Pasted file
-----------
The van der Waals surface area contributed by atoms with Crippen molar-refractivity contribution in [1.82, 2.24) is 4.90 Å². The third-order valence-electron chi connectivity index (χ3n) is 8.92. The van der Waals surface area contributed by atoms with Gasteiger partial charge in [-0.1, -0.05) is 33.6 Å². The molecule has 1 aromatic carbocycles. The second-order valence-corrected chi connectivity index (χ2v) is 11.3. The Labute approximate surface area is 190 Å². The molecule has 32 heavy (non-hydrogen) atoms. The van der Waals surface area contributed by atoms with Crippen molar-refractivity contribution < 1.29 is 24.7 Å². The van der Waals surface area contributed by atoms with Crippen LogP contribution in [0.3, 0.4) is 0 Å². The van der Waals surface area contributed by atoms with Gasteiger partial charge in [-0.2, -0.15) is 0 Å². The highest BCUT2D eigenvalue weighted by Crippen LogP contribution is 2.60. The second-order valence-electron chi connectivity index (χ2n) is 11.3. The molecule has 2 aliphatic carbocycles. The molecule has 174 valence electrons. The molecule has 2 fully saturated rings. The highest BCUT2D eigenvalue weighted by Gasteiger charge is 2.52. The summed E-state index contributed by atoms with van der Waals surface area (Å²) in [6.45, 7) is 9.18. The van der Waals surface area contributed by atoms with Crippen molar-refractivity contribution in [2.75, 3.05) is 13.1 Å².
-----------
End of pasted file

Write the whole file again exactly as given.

The van der Waals surface area contributed by atoms with Crippen molar-refractivity contribution in [1.82, 2.24) is 4.90 Å². The third-order valence-electron chi connectivity index (χ3n) is 8.92. The van der Waals surface area contributed by atoms with Gasteiger partial charge in [-0.1, -0.05) is 33.6 Å². The molecule has 1 aromatic carbocycles. The second-order valence-corrected chi connectivity index (χ2v) is 11.3. The Labute approximate surface area is 190 Å². The molecule has 32 heavy (non-hydrogen) atoms. The van der Waals surface area contributed by atoms with Crippen molar-refractivity contribution < 1.29 is 24.7 Å². The van der Waals surface area contributed by atoms with Crippen LogP contribution in [0.3, 0.4) is 0 Å². The van der Waals surface area contributed by atoms with Gasteiger partial charge in [-0.2, -0.15) is 0 Å². The highest BCUT2D eigenvalue weighted by Crippen LogP contribution is 2.60. The second-order valence-electron chi connectivity index (χ2n) is 11.3. The molecule has 2 aliphatic carbocycles. The molecule has 174 valence electrons. The molecule has 2 fully saturated rings. The highest BCUT2D eigenvalue weighted by Gasteiger charge is 2.52. The summed E-state index contributed by atoms with van der Waals surface area (Å²) in [6.45, 7) is 9.18. The van der Waals surface area contributed by atoms with Crippen molar-refractivity contribution in [2.75, 3.05) is 13.1 Å².